Compression ratio

All that has to do with the power train, gearbox, clutch, fuels and lubricants, etc. Generally the mechanical side of Formula One.

Post Mon Aug 23, 2010 10:34 pm

What compression ratios are current (F1) engines running?

A colleague told me last week that otto-engines for motorcycles can run compression ratios up to 1:13.
I thought that this would lead to high peak pressures because of the isochoric process during combustion.
There must be a point(compression ratio wise) where the peak pressure goes over the peak pressure of a diesel engine.


I think peak pressure depends on engine revolutions. Because the time for combustion will go into expansion phase of volume (piston already going back) and therefore you get more of the isobaric process (diesel like).
mep
 
Joined: 11 Oct 2003
Location: Germany

Post Tue Aug 24, 2010 1:30 am

I would suspect current F1 engines use compression ratios around 12-13:1. As F1 engines use very short strokes it is difficult to reach a high compression without blocking the combustion chamber and the flow around the valves.

Peak pressures are around 110 bar, passenger car diesels are around 180 bar these days and commercials diesels go as high as 200-250 bar.

With both the diesel and the spark ignition engine the piston moves during heat addition changing the volume which means the heat addition isn't fully isochoric, and they are in practice not that different when they operate at high load. At low load the diesel has a rapid pressure increase early in the combustion phase which results in a small pressure peak before the main peak. In theory this is interpreted as the Seiliger cycle with constant volume and constant pressure heat addition. The reality is something in between. Both for diesel and gasoline engines.

By the way, the racing diesels that are used on Le Mans doesn't use much higher compression ratios, 14-15:1 or something like that.
Edis
 
Joined: 31 Jan 2010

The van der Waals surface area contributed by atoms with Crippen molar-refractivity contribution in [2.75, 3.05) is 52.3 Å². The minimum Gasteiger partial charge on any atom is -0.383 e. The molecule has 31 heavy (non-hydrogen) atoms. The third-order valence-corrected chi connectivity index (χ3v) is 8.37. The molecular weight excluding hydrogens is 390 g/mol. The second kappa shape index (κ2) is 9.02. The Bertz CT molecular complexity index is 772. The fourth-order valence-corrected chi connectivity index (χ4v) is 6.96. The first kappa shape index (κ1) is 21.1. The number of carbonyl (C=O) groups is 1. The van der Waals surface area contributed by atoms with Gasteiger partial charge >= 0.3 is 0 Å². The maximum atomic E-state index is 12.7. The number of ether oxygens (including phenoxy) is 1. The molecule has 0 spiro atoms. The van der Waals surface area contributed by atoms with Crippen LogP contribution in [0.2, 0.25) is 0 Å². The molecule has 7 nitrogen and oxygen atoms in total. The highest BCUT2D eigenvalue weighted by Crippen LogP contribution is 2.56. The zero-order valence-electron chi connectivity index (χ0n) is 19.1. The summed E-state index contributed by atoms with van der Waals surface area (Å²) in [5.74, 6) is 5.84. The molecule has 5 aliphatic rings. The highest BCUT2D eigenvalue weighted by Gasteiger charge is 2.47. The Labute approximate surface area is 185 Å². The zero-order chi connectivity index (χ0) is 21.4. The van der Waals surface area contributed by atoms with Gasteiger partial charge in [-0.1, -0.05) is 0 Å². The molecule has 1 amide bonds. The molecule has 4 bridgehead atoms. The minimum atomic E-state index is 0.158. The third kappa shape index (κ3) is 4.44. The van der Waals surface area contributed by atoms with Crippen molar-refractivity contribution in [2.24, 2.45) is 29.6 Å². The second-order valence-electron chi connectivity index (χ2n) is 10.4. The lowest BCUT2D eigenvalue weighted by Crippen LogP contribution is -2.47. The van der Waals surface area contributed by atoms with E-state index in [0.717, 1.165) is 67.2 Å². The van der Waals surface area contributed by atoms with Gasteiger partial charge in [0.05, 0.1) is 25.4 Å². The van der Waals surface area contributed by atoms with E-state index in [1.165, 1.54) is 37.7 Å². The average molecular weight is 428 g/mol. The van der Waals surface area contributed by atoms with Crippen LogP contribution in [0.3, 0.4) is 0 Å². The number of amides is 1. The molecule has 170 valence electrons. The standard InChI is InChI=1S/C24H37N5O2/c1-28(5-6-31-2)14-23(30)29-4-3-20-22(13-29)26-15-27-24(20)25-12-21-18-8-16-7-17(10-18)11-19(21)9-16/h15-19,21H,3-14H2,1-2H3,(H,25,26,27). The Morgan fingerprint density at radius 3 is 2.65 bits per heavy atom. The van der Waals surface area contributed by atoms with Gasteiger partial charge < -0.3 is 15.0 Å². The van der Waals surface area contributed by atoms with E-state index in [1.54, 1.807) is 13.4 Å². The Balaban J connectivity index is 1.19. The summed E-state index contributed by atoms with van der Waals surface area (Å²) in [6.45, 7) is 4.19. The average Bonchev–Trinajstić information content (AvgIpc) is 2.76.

Post Tue Aug 24, 2010 2:52 am

Helped build a spark ignition engine for touring cars, designed to run on LPG.
It had a compression ratio of 15.5:1 and could run well at 17:1
...
Petrol is nowhere near the best ic fuel.
LPG needs no additives to prevent detonation and neither does ethanol.
You want power, just keep adding nitro to methanol, I used to wear a special wizards hat when doing that.
Last edited by Steven on Thu Aug 26, 2010 12:10 am, edited 1 time in total.
Reason: Removed ignition of a possible rant
autogyro
 
Joined: 4 Oct 2009

Post Tue Aug 24, 2010 6:39 am

Dual fuel engines reach very high compression ratios as well and deliver high efficiencies. For instance you can run a diesel engine with LPG and inject a tiny amount of diesel or bio oil to start the self combustion.
Formula One's fundamental ethos is about success coming to those with the most ingenious engineering and best .............................. organization, not to those with the biggest budget. (Dave Richards)
WhiteBlue
 
Joined: 14 Apr 2008
Location: WhiteBlue Country

Post Tue Aug 24, 2010 8:36 am

No it doesn't require additives...It requires twice as much volume in the case of alcohol and even more in the case of LPG.
One can run alcohol at extreme compression ratios but fuel mileage sucks.
I would agree that F1 engines probably fall into the 12 - 13 to 1 range...I don't think shrouding of the valves is much of a problem with the straight shot intake tracks they run..but piston top shape could play havoc with the combustion and swirl...not to mention the weight,,,you seen these pistons? there is no real piston,,just a place for a ring or two and a top.
Motorsport without danger is like cooking without salt
Sir Stirling Moss
strad
 
Joined: 2 Jan 2010

Post Tue Aug 24, 2010 12:29 pm

Sport bikes on pump gas already run compression ratios up to 12.5:1, and I'm fairly sure race bikes are in the 14.5:1 range (though I'd have to check).

I'd have to imagine F1 is in that range. Then again engines aren't my strong point.
Grip is a four letter word.

2 is the new #1.
Jersey Tom
 
Joined: 29 May 2006
Location: Huntersville, NC

Post Tue Aug 24, 2010 12:45 pm

You are right JT.

My race bike runs 12.5:1 and it is 21 years old..

If I could afford some new Cosworth pistons for my bike I would get a 13.5:1 ratio no problems and could then also skim the head to improve that still.

I run 98RON fuel unless I can get my hands on some BP Race 102.
IMPERATOR REX ANGLORUM
CMSMJ1
 
Joined: 25 Sep 2007
Location: Sheffield, United Kingdom

Post Tue Aug 24, 2010 7:14 pm

Jersey Tom wrote:Sport bikes on pump gas already run compression ratios up to 12.5:1, and I'm fairly sure race bikes are in the 14.5:1 range (though I'd have to check).